Oxfam stated that when the public financial and procurement systems are dysfunctional; high net worth individuals and corporates take advantage of porous taxations systems to deprive government of due taxes, public resources are lost to corruption and it is the poorest people that pay the price.

“Poor people’s tax bill rise as government tries to bolster tax revenues, and with little public support the poor must dip into their own pockets to access essential services like health and education,”

it stated.

“The money lost by African governments a year is enough money to pay for healthcare that could save the lives of four million children and 200 thousand mothers and employ enough teachers to get every African child into school.”

According to Oxfam, in the context of Zambia, loss of significant tax revenues and unregulated public spending had resulted in excessive debt and alarming contraction beyond sustainable levels.

“The Financial Integrity Report 2015, as quoted by the Financial Intelligence Centre of Zambia, on illicit financial flows, Zambia is estimated to be losing an average of US$2.8 billion per year, through financial flows, while currently the debt borrowing stands at about 47 per cent of GDP. Oxfam in Zambia notes with sadness that these malpractices are not isolated but systemic and happen in a context of a constrained civic space where citizens’ rights to exercise their voice are being clawed back. These scenarios are tantamount to auctioning the country and the country’s resources to elite capture,”

reads the statement.

“The sense of impunity is dramatically affecting citizens’ trust in the rule of law and role of the State. It is also in the country’s interest to safeguard some economic gains recorded over the years. Much can be done by government in collaboration with civil society and citizens.”

Oxfam urged the government to close tax leakages by ensuring tax reforms that make tax systems more watertight and by re-considering tax incentives, double taxation agreements (DTAs) with tax havens and offshore jurisdictions.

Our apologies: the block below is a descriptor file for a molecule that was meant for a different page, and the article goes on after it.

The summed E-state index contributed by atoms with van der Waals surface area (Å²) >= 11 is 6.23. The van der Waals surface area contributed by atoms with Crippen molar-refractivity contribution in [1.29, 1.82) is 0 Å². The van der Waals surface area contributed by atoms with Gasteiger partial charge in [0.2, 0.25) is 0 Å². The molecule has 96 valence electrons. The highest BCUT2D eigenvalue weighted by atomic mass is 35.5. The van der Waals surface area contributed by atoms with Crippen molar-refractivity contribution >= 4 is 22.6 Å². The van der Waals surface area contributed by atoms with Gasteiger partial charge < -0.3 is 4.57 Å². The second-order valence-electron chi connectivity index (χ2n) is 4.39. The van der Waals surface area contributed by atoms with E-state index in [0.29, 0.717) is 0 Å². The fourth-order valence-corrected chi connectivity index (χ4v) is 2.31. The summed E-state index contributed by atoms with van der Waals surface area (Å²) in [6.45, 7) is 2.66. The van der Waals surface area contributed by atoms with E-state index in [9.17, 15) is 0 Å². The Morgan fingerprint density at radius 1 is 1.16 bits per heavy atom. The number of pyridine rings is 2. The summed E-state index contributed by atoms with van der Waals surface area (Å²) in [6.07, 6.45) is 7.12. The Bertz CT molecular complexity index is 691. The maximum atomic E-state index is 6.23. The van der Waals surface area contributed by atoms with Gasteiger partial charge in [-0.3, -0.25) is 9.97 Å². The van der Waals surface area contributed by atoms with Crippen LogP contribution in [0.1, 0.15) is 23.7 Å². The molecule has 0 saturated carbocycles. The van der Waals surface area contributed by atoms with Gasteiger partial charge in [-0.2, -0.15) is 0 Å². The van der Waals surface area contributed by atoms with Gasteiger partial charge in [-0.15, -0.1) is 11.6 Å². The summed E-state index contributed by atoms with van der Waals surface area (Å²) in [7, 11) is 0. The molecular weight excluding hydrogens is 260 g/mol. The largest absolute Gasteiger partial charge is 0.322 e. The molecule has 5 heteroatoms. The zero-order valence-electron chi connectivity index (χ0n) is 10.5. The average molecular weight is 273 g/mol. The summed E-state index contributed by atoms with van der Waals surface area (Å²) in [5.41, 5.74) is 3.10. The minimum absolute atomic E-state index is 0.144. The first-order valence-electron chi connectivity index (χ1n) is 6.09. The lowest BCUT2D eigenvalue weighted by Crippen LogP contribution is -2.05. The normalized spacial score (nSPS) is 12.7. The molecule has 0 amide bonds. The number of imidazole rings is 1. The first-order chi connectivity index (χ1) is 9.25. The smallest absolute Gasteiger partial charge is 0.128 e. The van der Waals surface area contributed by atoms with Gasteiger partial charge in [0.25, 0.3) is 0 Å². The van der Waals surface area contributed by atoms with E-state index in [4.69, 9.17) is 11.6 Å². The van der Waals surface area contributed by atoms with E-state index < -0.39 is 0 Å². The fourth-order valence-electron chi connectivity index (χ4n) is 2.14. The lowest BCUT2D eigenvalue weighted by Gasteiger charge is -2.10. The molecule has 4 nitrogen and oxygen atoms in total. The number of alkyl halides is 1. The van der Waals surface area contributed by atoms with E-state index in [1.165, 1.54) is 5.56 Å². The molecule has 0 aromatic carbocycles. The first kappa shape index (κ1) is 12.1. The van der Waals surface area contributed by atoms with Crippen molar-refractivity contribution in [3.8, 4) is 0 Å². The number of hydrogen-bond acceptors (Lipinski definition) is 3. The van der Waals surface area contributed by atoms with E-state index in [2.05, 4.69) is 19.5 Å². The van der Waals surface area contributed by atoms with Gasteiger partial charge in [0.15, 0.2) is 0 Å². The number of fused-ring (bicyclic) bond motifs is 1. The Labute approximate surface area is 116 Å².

“Prevention of wasteful and irregular public expenditure should be a top priority for government as part of its strategies for poverty and inequality reduction. This means that unfair and abusive practices should not only be called out, but sanctioned.”

Oxfam stated that government and oversight institutions must be agile, consistent and efficient in dealing with all unfair and abusive practices.

“Oversight institutions that are tasked with ensuring transparency and accountability in the utilisation of public resources must be strengthened to ensure that they are able to effectively execute their mandate independently, and without fear or favour,” it stated

“Zambia needs to implement recommendation by the High-Level Panel on Illicit Financial Flows by maintaining registers for beneficial owners of companies, strengthening corporate governance and financial related laws as well as enactment and effective facilitation of access to information by citizens.”

Oxfam called on all public leaders to work together to ensure that recent revelations of misuse and illicit externalisation of resources were acted upon. “We are calling on citizens to become a unifying force for change that leads to improved livelihoods for Zambia’s men and women, so that Zambia’s wealth and growth can benefit all rather than fanning further inequality,” stated Oxfam.